Last month saw China’s first ever gender discrimination case. Many have concluded that it will be a turning point for gender equality within the unequal communist state. When a private tutoring firm told a female graduate they would not employ her because they wanted a man, she sued them (Branigan, 2014). The firm was ordered to pay £3000 damages. Although her response was unusual, the problem is not. Differential treatment of women is widespread with 90% of females saying they have experienced discrimination (Branigan, 2014). China already has numerous gender equality legislations so in a society – which by its own admission – is littered with gender inequalities, is one successful gender discrimination case really going to make a difference?
Origins of Gender Discrimination
Gender bias is entrenched in China’s history (Wang, 2005). The existence of notorious social practices such as female infanticide, foot binding and concubinage (keeping a second woman because a wife cannot provide a son) stem from the patriarchal ideology of Confucianism (Rosenlee, 2006). Confucianism is an ethical practice still followed within China. The most important cultural imperatives stemming from Confucianism are: the continuity of the family name, filial piety (respect for ones parents) and ancestor worship (Rosenlee, 2006). These ideas converge as a basis for generating, sustaining and justifying the social abuse of women; they reduce a woman’s value to her ability to provide a son. Such beliefs continue to exert influence within China despite the Constitution stating that men and women are equal (Schaffer et al, 2000). With male superiority so firmly rooted within Chinese society and culture, the effect of this recent court case is brought into question.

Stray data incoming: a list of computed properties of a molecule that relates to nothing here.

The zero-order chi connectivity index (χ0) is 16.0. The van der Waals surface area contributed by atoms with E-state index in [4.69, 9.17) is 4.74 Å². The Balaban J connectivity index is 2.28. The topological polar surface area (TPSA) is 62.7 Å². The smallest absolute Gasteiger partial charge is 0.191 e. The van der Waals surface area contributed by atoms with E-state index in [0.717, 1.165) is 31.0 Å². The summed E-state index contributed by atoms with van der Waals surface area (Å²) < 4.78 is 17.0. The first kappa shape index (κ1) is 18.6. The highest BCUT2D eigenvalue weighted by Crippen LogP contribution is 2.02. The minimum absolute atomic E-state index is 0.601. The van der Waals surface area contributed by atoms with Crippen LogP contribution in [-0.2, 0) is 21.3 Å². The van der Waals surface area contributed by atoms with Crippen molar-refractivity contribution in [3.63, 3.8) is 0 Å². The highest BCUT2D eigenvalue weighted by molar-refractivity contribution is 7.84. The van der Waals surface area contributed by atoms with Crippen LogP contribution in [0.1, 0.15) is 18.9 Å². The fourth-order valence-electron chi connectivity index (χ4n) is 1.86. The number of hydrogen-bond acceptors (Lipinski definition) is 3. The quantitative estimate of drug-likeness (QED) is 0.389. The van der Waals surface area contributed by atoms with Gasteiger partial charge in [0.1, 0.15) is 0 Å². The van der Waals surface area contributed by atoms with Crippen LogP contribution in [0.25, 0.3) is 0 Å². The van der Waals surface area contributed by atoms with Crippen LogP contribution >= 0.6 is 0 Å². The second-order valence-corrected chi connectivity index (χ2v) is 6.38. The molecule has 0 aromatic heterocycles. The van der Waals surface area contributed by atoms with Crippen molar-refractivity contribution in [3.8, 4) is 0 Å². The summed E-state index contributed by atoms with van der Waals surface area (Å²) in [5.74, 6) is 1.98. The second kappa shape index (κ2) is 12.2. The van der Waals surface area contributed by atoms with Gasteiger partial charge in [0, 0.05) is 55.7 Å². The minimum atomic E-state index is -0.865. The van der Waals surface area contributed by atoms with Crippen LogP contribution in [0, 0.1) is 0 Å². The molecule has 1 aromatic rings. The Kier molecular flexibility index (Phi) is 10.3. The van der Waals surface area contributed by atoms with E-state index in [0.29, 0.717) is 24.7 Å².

Confucianism has created a preference for sons by helping to instigate economic benefits for males (Wang, 2005). For example, males have better job opportunities and higher wages (Hesketh et al, 2011). For parents this financial incentive is of great importance as – unlike daughters – sons remain financially attached to the household for their whole lives (Wang, 2005). Resultantly, by having a son parents are offered future financial security (Hesketh et al, 2011). For centuries son preference has led to post-natal discrimination against girls. Evidence from many societies shows that modernisation increases the status of women and results in a decline in son preference (Xiaolei et al, 2013). However, in China despite rapid modernisation, urbanisation and huge improvements in women’s participation within the workforce, son preference prevails (Xiaolei et al, 2013). This is evidence of how deeply rooted son preference ideologies are. Thus, further suggesting that the recent court case will do little for gender discrimination apart from temporarily bringing it into the media spotlight.
Levels of gender discrimination